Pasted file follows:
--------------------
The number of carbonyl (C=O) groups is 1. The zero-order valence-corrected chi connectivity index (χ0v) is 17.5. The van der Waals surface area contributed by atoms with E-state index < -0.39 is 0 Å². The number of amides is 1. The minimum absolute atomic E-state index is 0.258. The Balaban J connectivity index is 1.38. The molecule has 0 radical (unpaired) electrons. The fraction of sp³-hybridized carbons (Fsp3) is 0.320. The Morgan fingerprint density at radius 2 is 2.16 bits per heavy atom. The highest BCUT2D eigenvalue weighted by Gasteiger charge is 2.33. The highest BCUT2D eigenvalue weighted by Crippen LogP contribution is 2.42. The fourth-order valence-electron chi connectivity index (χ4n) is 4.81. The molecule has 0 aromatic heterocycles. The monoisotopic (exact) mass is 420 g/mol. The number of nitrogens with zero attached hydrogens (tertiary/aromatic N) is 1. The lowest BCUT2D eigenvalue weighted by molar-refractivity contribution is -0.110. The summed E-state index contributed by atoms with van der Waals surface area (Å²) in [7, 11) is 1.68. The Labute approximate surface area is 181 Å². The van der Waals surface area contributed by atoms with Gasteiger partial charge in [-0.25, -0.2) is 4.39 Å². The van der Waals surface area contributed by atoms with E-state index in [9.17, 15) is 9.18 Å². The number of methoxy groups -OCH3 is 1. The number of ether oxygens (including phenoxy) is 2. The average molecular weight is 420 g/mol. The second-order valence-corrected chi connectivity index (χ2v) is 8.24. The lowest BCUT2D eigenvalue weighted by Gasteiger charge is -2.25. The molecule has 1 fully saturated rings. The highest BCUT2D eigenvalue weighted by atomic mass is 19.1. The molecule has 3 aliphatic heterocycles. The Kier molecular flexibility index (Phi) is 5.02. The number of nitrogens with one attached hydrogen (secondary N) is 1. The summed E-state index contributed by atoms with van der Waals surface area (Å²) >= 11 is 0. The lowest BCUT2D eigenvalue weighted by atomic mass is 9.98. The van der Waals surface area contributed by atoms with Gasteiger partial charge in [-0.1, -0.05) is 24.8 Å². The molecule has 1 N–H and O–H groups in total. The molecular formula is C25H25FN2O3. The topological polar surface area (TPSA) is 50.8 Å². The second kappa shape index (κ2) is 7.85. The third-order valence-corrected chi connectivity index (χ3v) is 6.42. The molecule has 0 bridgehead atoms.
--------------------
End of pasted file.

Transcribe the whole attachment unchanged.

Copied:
The number of carbonyl (C=O) groups is 1. The zero-order valence-corrected chi connectivity index (χ0v) is 17.5. The van der Waals surface area contributed by atoms with E-state index < -0.39 is 0 Å². The number of amides is 1. The minimum absolute atomic E-state index is 0.258. The Balaban J connectivity index is 1.38. The molecule has 0 radical (unpaired) electrons. The fraction of sp³-hybridized carbons (Fsp3) is 0.320. The Morgan fingerprint density at radius 2 is 2.16 bits per heavy atom. The highest BCUT2D eigenvalue weighted by Gasteiger charge is 2.33. The highest BCUT2D eigenvalue weighted by Crippen LogP contribution is 2.42. The fourth-order valence-electron chi connectivity index (χ4n) is 4.81. The molecule has 0 aromatic heterocycles. The monoisotopic (exact) mass is 420 g/mol. The number of nitrogens with zero attached hydrogens (tertiary/aromatic N) is 1. The lowest BCUT2D eigenvalue weighted by molar-refractivity contribution is -0.110. The summed E-state index contributed by atoms with van der Waals surface area (Å²) in [7, 11) is 1.68. The Labute approximate surface area is 181 Å². The van der Waals surface area contributed by atoms with Gasteiger partial charge in [-0.25, -0.2) is 4.39 Å². The van der Waals surface area contributed by atoms with E-state index in [9.17, 15) is 9.18 Å². The number of methoxy groups -OCH3 is 1. The number of ether oxygens (including phenoxy) is 2. The average molecular weight is 420 g/mol. The second-order valence-corrected chi connectivity index (χ2v) is 8.24. The lowest BCUT2D eigenvalue weighted by Gasteiger charge is -2.25. The molecule has 1 fully saturated rings. The highest BCUT2D eigenvalue weighted by atomic mass is 19.1. The molecule has 3 aliphatic heterocycles. The Kier molecular flexibility index (Phi) is 5.02. The number of nitrogens with one attached hydrogen (secondary N) is 1. The summed E-state index contributed by atoms with van der Waals surface area (Å²) >= 11 is 0. The lowest BCUT2D eigenvalue weighted by atomic mass is 9.98. The van der Waals surface area contributed by atoms with Gasteiger partial charge in [-0.1, -0.05) is 24.8 Å². The molecule has 1 N–H and O–H groups in total. The molecular formula is C25H25FN2O3. The topological polar surface area (TPSA) is 50.8 Å². The second kappa shape index (κ2) is 7.85. The third-order valence-corrected chi connectivity index (χ3v) is 6.42. The molecule has 0 bridgehead atoms.